Michael Andäng – Biophysics of stem cell and tissue growth

Research in our group aims for a deeper understanding of the factors that control self-renewal in stem cells. Understanding the role of such factors is essential when developing regenerative therapies but also therapies against self-renewing tumor initiating cells (cancer stem cells) that underlie tumor relapse and metastasis.

Self-renewal is the capacity of a stem cell to maintain a stem cell identity while realizing its potential to differentiate. Self-renewal necessarily also entails maintained proliferative capacity.

In our studies we aim to identify factors that:

  • induce the transition from quiescence to active proliferation in stem cells to allow tissue repair/engineering.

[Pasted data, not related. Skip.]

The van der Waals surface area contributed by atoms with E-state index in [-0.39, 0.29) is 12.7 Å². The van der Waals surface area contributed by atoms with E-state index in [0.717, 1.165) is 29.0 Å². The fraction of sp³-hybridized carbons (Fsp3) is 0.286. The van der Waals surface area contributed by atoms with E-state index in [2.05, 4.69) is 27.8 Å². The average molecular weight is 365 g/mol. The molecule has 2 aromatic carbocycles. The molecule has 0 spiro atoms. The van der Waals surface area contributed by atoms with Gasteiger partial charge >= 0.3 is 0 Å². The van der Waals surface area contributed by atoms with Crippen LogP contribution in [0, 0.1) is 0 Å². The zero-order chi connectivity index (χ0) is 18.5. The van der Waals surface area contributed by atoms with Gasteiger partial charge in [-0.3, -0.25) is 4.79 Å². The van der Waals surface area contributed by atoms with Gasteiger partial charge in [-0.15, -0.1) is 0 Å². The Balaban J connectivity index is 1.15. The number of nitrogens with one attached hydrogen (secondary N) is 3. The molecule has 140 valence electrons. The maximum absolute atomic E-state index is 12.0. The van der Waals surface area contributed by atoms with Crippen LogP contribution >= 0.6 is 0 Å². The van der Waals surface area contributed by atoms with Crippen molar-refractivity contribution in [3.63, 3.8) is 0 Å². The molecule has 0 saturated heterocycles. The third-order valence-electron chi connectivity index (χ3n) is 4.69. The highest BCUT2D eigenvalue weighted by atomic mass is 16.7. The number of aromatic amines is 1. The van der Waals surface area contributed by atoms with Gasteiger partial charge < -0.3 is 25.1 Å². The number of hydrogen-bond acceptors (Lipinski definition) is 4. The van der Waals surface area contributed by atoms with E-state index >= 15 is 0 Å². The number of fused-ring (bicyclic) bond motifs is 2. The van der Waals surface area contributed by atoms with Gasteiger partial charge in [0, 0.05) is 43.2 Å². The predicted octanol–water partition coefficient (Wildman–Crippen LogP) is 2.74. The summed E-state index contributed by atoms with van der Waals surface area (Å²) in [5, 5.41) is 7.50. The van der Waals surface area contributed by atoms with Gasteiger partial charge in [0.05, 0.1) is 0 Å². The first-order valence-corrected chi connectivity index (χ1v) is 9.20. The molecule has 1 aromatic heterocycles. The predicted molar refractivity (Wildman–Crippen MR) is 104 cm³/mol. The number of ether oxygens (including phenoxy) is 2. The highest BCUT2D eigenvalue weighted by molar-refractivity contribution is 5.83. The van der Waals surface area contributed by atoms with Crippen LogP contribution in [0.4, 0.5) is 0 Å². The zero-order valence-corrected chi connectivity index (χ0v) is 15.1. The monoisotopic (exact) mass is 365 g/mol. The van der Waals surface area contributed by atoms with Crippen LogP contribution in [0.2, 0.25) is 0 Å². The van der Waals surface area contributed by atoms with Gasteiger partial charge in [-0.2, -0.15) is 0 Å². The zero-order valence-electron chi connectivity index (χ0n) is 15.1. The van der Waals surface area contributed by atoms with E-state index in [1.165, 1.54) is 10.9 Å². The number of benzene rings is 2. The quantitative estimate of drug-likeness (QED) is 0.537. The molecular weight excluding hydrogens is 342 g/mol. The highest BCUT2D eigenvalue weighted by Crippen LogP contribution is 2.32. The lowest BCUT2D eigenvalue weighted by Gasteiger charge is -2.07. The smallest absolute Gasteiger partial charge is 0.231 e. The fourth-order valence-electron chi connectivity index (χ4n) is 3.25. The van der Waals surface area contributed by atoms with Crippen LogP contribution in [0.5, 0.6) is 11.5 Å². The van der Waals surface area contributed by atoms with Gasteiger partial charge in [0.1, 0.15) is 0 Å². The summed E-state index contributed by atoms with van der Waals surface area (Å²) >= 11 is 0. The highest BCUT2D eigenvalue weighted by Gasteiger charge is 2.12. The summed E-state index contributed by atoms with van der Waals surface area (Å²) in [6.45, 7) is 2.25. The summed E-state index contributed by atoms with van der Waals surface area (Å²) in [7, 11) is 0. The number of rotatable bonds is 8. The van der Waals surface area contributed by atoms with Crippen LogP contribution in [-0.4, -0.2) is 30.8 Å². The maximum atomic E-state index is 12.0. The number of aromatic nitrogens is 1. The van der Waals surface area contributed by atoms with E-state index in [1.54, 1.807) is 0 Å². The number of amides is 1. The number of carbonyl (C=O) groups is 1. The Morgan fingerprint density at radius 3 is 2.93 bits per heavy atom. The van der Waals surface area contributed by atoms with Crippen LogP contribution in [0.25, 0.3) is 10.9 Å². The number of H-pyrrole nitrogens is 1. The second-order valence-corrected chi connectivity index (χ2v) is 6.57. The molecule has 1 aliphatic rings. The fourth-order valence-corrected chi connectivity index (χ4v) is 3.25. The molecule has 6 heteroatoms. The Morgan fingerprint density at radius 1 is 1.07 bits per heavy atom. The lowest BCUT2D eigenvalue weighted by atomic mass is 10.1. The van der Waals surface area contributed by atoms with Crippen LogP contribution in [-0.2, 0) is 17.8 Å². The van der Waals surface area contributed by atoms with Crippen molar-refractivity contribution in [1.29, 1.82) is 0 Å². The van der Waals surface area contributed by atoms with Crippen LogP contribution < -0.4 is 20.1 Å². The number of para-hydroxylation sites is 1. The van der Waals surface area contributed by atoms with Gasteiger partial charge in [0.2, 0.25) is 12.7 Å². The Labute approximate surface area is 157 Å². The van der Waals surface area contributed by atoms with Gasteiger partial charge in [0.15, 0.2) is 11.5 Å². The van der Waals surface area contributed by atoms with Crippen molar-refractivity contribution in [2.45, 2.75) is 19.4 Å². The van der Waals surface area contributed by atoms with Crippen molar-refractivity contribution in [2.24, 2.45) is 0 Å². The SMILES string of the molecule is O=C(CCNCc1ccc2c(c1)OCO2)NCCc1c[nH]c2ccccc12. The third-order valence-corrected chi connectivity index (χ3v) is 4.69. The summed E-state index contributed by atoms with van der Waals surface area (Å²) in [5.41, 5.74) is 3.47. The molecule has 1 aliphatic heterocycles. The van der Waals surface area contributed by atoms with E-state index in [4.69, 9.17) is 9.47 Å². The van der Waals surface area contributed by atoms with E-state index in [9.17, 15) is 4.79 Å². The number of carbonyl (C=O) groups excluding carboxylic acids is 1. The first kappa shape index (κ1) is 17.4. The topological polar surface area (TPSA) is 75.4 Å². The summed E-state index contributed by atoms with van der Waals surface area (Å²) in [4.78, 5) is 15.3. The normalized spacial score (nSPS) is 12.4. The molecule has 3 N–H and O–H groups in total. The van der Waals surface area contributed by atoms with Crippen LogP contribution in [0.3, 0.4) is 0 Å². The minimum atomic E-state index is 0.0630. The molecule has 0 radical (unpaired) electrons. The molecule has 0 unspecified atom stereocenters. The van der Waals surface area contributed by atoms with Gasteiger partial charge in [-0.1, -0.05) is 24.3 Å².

• protect stem cells during radio-/chemotherapy.
  • target the proliferative and metastatic capacity in cancer stem cells.

To this end we explore how biophysical mechanisms, involving membrane potential and electrochemical signaling, affect stem cell behavior and morphology associated with growth, proliferation and migration. We furthermore explore how photobiological and biophysical tools (e.g. optogenetics, ion channels) may integrate with these functions and aim to identify potential downstream effects on the cell intrinsic molecular clock and on metabolism.

We work with an experimental systems biology approach reaching from pharmacology, small molecule screens and genetic validations in stem cells, cancer stem cells and mouse and zebrafish models, extending to genomics (RNAseq) and a range of biophysical methods.